I. Gray - causes gradual displacement of colored hair by 
white hair as age advances: 

1. Iron or steel gray - usually a high percentage of 
colored hair, indicating a young animal 

2. Dapple gray - having the colored hair in such 
distribution as to give a dappled effect 

3. White - almost devoid of colored hair 



59 



II. At certain ages gray, black roan, and gray roan are 
practically indistinguishable, but true genetic 
differences exist. Gray is foaled solid color; any 
roan is foaled roan; and gray roan whitens with age 
the same as does gray. 

Roan, a more or less uniform mixture of colored and 
white hairs, occurs in a number of combinations: 

1. Black roan - black and white hairs mixed, usually 
called "blue." 

2. Blue roan - usually described as black and white 
hairs mixed, but almost invariably having some 
red hairs. 

3. Bay or red roan - roaned bay. 

4. Chestnut or strawberry roan - roaned chestnut. 

5. Paint roan - roaning imposed on the colored areas 
of paint. 

6. Dun roan - roan in combination with the dun factor 

7. Gray roan - roan in combination with the gray 
factor. 

III. Dun - always with dorsal stripe; often zebra stripes 
on legs and transverse stripe over withers and 
shoulders; coat appears diluted: 

1. Mouse dun - dun imposed on black, seal brown, 
dark mahogany bay, and dark liver chestnut, giving 
a smoky effect. 

2. Buckskin dun - dun imposed on blood and sandy bay. 

3. Claybank dun - dun imposed on sorrel. 

IV. Paint or pied - irregular colored and white areas: 

1. Piebald - white and black 

2. Skewbald - white and any color other than black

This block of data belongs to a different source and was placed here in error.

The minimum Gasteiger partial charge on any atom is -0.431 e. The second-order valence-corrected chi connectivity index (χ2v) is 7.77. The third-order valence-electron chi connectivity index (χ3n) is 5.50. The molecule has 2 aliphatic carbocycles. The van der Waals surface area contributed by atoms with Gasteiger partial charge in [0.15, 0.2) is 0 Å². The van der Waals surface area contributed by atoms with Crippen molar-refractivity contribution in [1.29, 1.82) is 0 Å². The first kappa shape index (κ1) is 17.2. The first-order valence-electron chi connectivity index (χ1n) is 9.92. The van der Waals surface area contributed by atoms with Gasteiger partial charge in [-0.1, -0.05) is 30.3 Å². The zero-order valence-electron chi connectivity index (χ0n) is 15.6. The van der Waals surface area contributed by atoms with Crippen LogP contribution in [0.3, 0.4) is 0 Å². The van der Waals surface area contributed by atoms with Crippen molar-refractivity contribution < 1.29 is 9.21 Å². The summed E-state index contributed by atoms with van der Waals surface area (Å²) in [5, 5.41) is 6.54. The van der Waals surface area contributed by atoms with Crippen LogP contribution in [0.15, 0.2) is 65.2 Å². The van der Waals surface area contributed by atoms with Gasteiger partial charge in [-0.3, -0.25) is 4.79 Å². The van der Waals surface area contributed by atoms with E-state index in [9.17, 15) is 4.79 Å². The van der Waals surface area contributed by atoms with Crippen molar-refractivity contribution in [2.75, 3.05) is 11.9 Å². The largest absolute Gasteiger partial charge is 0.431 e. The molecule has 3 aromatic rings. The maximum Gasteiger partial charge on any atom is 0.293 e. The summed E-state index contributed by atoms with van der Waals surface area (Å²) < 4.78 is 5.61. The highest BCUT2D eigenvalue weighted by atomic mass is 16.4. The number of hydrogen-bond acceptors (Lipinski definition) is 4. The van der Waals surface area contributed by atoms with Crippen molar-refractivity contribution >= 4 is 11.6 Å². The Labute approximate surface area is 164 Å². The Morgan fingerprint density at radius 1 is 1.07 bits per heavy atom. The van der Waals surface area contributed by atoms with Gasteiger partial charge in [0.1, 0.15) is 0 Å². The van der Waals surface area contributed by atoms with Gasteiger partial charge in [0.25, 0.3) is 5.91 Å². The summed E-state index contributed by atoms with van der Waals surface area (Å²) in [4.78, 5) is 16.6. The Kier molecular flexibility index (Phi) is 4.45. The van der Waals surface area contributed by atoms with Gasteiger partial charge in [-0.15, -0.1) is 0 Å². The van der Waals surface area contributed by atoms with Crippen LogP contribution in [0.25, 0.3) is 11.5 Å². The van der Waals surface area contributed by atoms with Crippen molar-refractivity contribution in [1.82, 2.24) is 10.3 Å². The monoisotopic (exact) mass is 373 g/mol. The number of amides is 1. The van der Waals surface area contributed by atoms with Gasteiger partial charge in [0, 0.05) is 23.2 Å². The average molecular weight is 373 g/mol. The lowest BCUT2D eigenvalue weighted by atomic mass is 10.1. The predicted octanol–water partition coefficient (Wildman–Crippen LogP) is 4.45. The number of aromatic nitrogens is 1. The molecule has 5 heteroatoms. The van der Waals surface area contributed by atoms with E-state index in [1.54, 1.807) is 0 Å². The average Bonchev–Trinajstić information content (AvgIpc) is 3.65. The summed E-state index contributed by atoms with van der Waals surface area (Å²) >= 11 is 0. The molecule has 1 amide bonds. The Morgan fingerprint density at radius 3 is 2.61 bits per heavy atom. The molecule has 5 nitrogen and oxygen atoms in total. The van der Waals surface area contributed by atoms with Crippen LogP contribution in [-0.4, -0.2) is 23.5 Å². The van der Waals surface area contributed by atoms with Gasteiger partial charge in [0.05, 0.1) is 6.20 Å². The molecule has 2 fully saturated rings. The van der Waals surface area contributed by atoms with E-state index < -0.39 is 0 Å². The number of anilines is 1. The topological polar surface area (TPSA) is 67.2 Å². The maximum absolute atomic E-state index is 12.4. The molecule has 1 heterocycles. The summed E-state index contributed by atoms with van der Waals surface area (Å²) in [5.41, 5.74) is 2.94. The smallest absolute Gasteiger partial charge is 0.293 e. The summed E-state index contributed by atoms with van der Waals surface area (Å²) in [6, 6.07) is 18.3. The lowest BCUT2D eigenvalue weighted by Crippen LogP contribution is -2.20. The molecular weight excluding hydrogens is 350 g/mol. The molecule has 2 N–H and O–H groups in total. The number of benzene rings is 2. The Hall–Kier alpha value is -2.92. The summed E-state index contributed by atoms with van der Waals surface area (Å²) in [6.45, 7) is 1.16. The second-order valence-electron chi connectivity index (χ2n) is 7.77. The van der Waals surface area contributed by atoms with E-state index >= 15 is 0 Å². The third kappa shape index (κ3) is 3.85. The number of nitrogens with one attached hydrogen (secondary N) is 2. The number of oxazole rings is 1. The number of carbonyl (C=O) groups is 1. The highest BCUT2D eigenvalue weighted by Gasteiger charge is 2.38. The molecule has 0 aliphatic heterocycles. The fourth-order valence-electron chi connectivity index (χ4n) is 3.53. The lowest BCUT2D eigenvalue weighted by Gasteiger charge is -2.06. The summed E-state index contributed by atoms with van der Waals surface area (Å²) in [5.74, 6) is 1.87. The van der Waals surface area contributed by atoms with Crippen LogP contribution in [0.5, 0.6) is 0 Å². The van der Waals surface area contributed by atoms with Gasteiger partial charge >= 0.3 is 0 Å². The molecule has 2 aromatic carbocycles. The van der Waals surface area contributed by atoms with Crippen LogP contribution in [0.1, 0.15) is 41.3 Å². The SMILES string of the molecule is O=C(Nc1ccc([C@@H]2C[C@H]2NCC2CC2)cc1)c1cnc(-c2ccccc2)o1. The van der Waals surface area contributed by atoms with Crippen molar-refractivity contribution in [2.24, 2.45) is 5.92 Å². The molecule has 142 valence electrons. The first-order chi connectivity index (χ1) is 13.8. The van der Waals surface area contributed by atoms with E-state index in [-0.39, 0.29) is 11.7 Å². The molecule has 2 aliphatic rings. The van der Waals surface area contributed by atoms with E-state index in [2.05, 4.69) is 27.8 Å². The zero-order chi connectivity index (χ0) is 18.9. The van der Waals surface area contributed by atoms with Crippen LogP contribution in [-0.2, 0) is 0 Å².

Gray, roan, dun, and pied or paint may be in any 
combination. 



60 



APPENDIX 4 

Movement on Land 

Adapted from Tricker and Tricker, 1966 






Sb. 





£T23 













Three Gaits of the Horse, Drawn from Cine Film 



61 



APPENDIX 5 

Evolution of the Horse: Teeth, Skulls and Feet 

Adapted from World of Wildlife 



-2. 




14 

Z 

o 

-1 

(X 



o 

-4 
a. 







0) 

IE 

Br — a^cQ i 




sr=r^D 




^^ 







4} 

o 

X 

LL 
O 

O 



O 

> 
01 



62 



APPENDIX 6 

Plant Species Comprising at Least 2% or More of the Diet 
of Wild Horses in the Southwest Desert Vegetation Types 
Adapted from Hansen, 1975 



Scientific Name 



Common Name 



Agropyron spp. 
Bouteloua spp. 
Hilaria mutica 
Koelaria cristata 
Leptochloa dubia 
Muhlenbergia spp. 
Setaria macrostachya 
Sporobolus spp. 
Atriplex spp. 
Prosopsis julif lora 
Salsola spp. 



wheatgrasses 

grama grasses 

Tobosa grass 

prairie junegrass 

green spangletop grass 

muhly grass 

plains bristlegrass 

dropseed grass 

saltbush 

mesquite 

russian thistle 



Plant Species Comprising at Least 2% or More of the Diet 
of Wild Horses for the Foothills and Northern Desert Shrub 
Vegetation Types in Western States 



Agropyron spp. 
Bromus spp. 
Carex spp. 
Juncus spp. 
Elymus spp. 
Festuca spp. 
Koelaria cristata 
Oryzopsis hymenoides 
Poa spp. 
Stipa spp. 
Allium spp. 
Amelanchier spp. 
Artemisia frigida 
Artemisia spp. 
Cercocarpus spp. 
Chrysothamus spp. 
Eriogonum spp. 
Eurotia lanata 
Leptodactylon spp. 
Lupinus spp. 
Phlox spp. 



wheatgrasses 

brome grass 

sedges 

rushes 

wildrye grass 

fescue grass 

prairie junegrass 

Indian ricegrass 

bluegrass 

needle and thread grass 

wild onion 

service berry 

fringed sagewort 

sagebrushes 

mountain mahogany 

rabbitbrush 

buckwheat 

winterfat 

prickly phlox 

lupine 

phlox 



63 



APPENDIX 7 

The Spread of the Horse to the Western World 

Adapted from Smith, 1969 



The spread of the horse 



5AM RAFfttl 

Ml^SlOtJ 
DE CAEME.L 




Ml^lO 



64 



to the western world 



eoi/rE£ 




LITERATURE CITED 



Allee, W. C. 1931. Animal Aggregations: A Study in General 
Sociology. University of Chicago Press, Chicago. 431 p. 

Anonymous. 1971. Family: Equidae. World of Wildlife . 1(5): 
86-88. 

Anonymous. 1974. Description of the Barb . Spanish Barb Wild 
Horse Research Farm. Porterville, California. 2 p.,